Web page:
Tuesday, February 8, 2011

Wandering Son (Episodes 1 - 3)

Last December, the Tokyo Metropolitan Assembly passed a revised amendment to the Tokyo Youth Healthy Development Ordinance. The revisions focused on the content of anime and manga, particularly on the depiction of sexuality between minors and adults. During the conflict, Tokyo Governor Shintarô Ishihara’s war on inappropriate content also caught Japan’s LGBT community in the crossfire.

In particular, Ishihara feared that Japan has been too unregulated when it comes to the presence of homosexuality on television. When asked to clarify his statement later in the month, he noted that he felt “[homosexuals] are missing something. Maybe it has something to do with their genes. I feel sorry for them as a minority.”

While the genetics behind homosexual and transvestite behavior require more study, this period where tension between Ishihara and the LGBT community is thick is perhaps the best time to study what adolescents really do experience when it comes to curiosity towards these behaviors. Even better, the new noitaminA series Wandering Son (Hôrô Musuko) has been exploring these questions in the media form that Ishihara probably doesn’t want it—anime and manga. Considering that the series was created by Takako Shimura, who has written the Aoi Hana manga and Boku wa Onna no Ko ("I'm A Girl"), a prequel to Wandering Son, this attention to LGBT issues is bound to be amplified.

If you already know of the Wandering Son manga, you may be a little disoriented, as director Ei Aoki (Girls Bravo) has actually begun the show at an accelerated clip. While the original manga begins in elementary school, we meet the characters as they enter junior high school. We're introduced to a quiet boy, Shûichi Nitori, and a tomboyish tall girl, Yoshino Takatsuki, as they meet new classmates and old friends. However, the first day of class turns awkward as a girl named Chizuru rebelliously comes to school in a male uniform.

While this gets Chizuru laughs and glances in disbelief, it does bring up the real crux of the situation like a scraper gets to the paint underneath the fresh coat—both Shûichi and Takatsuki wish they were able to be their opposite gender.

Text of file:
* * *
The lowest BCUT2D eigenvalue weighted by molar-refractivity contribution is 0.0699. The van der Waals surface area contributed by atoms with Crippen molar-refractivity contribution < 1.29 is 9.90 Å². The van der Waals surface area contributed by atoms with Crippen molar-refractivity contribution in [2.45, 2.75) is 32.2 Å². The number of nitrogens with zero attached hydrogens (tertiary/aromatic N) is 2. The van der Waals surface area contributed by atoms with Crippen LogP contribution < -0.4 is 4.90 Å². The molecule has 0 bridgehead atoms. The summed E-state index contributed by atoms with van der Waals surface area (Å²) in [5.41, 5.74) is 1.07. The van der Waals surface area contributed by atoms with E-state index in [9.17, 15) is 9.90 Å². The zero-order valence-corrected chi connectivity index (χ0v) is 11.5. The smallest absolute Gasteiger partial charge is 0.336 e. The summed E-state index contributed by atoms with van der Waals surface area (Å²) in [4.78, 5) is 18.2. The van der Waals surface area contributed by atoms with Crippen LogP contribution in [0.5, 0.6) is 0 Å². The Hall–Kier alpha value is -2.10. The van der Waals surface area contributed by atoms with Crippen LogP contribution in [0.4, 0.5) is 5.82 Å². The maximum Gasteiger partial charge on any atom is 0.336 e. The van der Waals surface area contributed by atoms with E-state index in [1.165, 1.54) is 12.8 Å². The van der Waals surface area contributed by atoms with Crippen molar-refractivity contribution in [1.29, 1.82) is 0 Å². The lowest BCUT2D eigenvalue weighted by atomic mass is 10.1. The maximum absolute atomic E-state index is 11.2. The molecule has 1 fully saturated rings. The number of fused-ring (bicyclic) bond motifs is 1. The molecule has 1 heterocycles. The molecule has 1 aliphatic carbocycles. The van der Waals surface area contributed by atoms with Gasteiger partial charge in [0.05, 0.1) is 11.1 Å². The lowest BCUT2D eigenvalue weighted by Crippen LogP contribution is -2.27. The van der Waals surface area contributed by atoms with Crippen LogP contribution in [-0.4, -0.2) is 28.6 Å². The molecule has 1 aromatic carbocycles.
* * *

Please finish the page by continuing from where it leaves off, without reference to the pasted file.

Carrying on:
For the first three episodes, we get some glances into the duo's past, as both have knowledge of the other's secret. We understand the pride coming from Saori, a haughty girl with a crush on Shûichi and his cross-dressing hobby. During the class's attempt to put on a play about gender-reversal, we witness the concerns from Shûichi's friend Makoto, whose own cross-dressing desires may apparently hide his deeper emotions regarding homosexuality. We may occasionally get confused by which character is which (convenient chart alert!), but this is a story about the gender-torn Shûichi and Takatsuki as both stare puberty and social influence square in the eye.

There are no real disappointments in Wandering Son, other than its short eleven-episode schedule—everything else in the show is just brilliant in a minimalist sense. Shimura's story, albeit shuffled to a spot further in the books, is one that has been given a great place to shine, relying on minute flashbacks to tell the story of the rickety love-triangle between Takatsuki, Shûichi, and Saori. The art doesn't dress characters in blinding colors, depending more on reflected sunlight and brighter outlines to make the characters glow. Some of the scenes are bathed in so much light it feels like they're still waiting to be finished.

You're not going to get much in vocal and audio volume either, but once again lesser is better. Voices are immature yet learning how to cope with maturity—Shûichi is actually voiced by Kôsuke Hatakeyama, a 13-year-old male actor who has yet to hit his own puberty, and Takatsuki is voiced by Asami Seto, another newcomer who manages to give her character an unstable voice. Even the soundtrack is built on brittle cherry blossoms, often performed by a slow hopeful piano.